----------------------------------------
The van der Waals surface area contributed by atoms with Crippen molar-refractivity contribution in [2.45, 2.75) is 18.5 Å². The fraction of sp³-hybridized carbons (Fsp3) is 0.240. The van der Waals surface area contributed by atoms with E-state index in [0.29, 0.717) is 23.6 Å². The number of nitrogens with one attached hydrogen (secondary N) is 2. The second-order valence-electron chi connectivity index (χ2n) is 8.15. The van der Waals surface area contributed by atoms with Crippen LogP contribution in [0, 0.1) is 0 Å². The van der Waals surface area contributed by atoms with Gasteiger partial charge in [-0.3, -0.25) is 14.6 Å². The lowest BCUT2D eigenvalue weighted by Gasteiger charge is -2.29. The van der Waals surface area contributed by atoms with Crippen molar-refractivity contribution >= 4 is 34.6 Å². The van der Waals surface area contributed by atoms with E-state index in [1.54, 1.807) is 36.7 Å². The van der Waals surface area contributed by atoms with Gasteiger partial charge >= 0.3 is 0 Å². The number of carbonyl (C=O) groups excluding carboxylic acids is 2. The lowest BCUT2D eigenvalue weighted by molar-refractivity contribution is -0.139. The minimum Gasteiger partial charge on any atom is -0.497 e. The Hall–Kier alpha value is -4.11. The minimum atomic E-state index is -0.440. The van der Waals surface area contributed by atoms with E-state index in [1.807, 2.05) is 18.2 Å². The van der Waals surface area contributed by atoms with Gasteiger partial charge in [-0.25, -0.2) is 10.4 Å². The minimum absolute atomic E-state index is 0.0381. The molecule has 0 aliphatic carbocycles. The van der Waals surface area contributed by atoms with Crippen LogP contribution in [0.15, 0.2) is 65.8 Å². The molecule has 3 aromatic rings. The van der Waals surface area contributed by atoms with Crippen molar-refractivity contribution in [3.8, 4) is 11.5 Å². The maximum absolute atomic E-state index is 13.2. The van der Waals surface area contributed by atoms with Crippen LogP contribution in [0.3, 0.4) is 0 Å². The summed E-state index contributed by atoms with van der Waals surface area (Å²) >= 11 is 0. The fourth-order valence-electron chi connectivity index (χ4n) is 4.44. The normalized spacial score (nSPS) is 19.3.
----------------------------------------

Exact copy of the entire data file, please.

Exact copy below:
The van der Waals surface area contributed by atoms with Crippen molar-refractivity contribution in [2.45, 2.75) is 18.5 Å². The fraction of sp³-hybridized carbons (Fsp3) is 0.240. The van der Waals surface area contributed by atoms with E-state index in [0.29, 0.717) is 23.6 Å². The number of nitrogens with one attached hydrogen (secondary N) is 2. The second-order valence-electron chi connectivity index (χ2n) is 8.15. The van der Waals surface area contributed by atoms with Crippen LogP contribution in [0, 0.1) is 0 Å². The van der Waals surface area contributed by atoms with Gasteiger partial charge in [-0.3, -0.25) is 14.6 Å². The lowest BCUT2D eigenvalue weighted by Gasteiger charge is -2.29. The van der Waals surface area contributed by atoms with Crippen molar-refractivity contribution >= 4 is 34.6 Å². The van der Waals surface area contributed by atoms with E-state index in [1.54, 1.807) is 36.7 Å². The van der Waals surface area contributed by atoms with Gasteiger partial charge >= 0.3 is 0 Å². The number of carbonyl (C=O) groups excluding carboxylic acids is 2. The lowest BCUT2D eigenvalue weighted by molar-refractivity contribution is -0.139. The minimum Gasteiger partial charge on any atom is -0.497 e. The Hall–Kier alpha value is -4.11. The minimum atomic E-state index is -0.440. The van der Waals surface area contributed by atoms with E-state index in [1.807, 2.05) is 18.2 Å². The van der Waals surface area contributed by atoms with Gasteiger partial charge in [-0.25, -0.2) is 10.4 Å². The minimum absolute atomic E-state index is 0.0381. The molecule has 0 aliphatic carbocycles. The van der Waals surface area contributed by atoms with Crippen LogP contribution in [0.15, 0.2) is 65.8 Å². The molecule has 3 aromatic rings. The van der Waals surface area contributed by atoms with Crippen molar-refractivity contribution in [3.8, 4) is 11.5 Å². The maximum absolute atomic E-state index is 13.2. The van der Waals surface area contributed by atoms with Crippen LogP contribution in [0.3, 0.4) is 0 Å². The summed E-state index contributed by atoms with van der Waals surface area (Å²) >= 11 is 0. The fourth-order valence-electron chi connectivity index (χ4n) is 4.44. The normalized spacial score (nSPS) is 19.3.